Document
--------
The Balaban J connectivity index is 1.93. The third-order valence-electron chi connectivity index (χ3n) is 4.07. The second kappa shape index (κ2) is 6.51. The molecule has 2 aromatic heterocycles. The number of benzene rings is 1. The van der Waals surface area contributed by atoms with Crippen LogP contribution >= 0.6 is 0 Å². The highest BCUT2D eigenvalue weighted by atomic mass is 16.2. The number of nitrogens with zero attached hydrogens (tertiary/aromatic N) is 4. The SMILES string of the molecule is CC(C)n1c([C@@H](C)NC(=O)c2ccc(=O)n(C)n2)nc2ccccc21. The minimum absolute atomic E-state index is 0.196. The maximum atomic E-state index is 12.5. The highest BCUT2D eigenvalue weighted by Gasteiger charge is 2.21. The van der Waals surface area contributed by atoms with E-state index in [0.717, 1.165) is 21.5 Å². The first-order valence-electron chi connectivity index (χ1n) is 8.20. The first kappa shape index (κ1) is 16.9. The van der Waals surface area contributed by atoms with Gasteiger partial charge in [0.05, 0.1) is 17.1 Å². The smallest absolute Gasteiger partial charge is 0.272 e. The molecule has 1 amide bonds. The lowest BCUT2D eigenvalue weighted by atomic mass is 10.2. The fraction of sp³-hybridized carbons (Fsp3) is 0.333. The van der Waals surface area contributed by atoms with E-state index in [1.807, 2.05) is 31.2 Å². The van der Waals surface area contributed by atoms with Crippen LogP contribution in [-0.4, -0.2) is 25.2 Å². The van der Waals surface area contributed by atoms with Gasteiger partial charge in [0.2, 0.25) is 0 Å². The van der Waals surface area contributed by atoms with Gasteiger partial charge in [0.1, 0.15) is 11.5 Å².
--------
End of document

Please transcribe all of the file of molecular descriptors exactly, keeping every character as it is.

The Balaban J connectivity index is 1.93. The third-order valence-electron chi connectivity index (χ3n) is 4.07. The second kappa shape index (κ2) is 6.51. The molecule has 2 aromatic heterocycles. The number of benzene rings is 1. The van der Waals surface area contributed by atoms with Crippen LogP contribution >= 0.6 is 0 Å². The highest BCUT2D eigenvalue weighted by atomic mass is 16.2. The number of nitrogens with zero attached hydrogens (tertiary/aromatic N) is 4. The SMILES string of the molecule is CC(C)n1c([C@@H](C)NC(=O)c2ccc(=O)n(C)n2)nc2ccccc21. The minimum absolute atomic E-state index is 0.196. The maximum atomic E-state index is 12.5. The highest BCUT2D eigenvalue weighted by Gasteiger charge is 2.21. The van der Waals surface area contributed by atoms with E-state index in [0.717, 1.165) is 21.5 Å². The first-order valence-electron chi connectivity index (χ1n) is 8.20. The first kappa shape index (κ1) is 16.9. The van der Waals surface area contributed by atoms with Gasteiger partial charge in [0.05, 0.1) is 17.1 Å². The smallest absolute Gasteiger partial charge is 0.272 e. The molecule has 1 amide bonds. The lowest BCUT2D eigenvalue weighted by atomic mass is 10.2. The fraction of sp³-hybridized carbons (Fsp3) is 0.333. The van der Waals surface area contributed by atoms with E-state index in [1.807, 2.05) is 31.2 Å². The van der Waals surface area contributed by atoms with Crippen LogP contribution in [-0.4, -0.2) is 25.2 Å². The van der Waals surface area contributed by atoms with Gasteiger partial charge in [0.2, 0.25) is 0 Å². The van der Waals surface area contributed by atoms with Gasteiger partial charge in [0.1, 0.15) is 11.5 Å².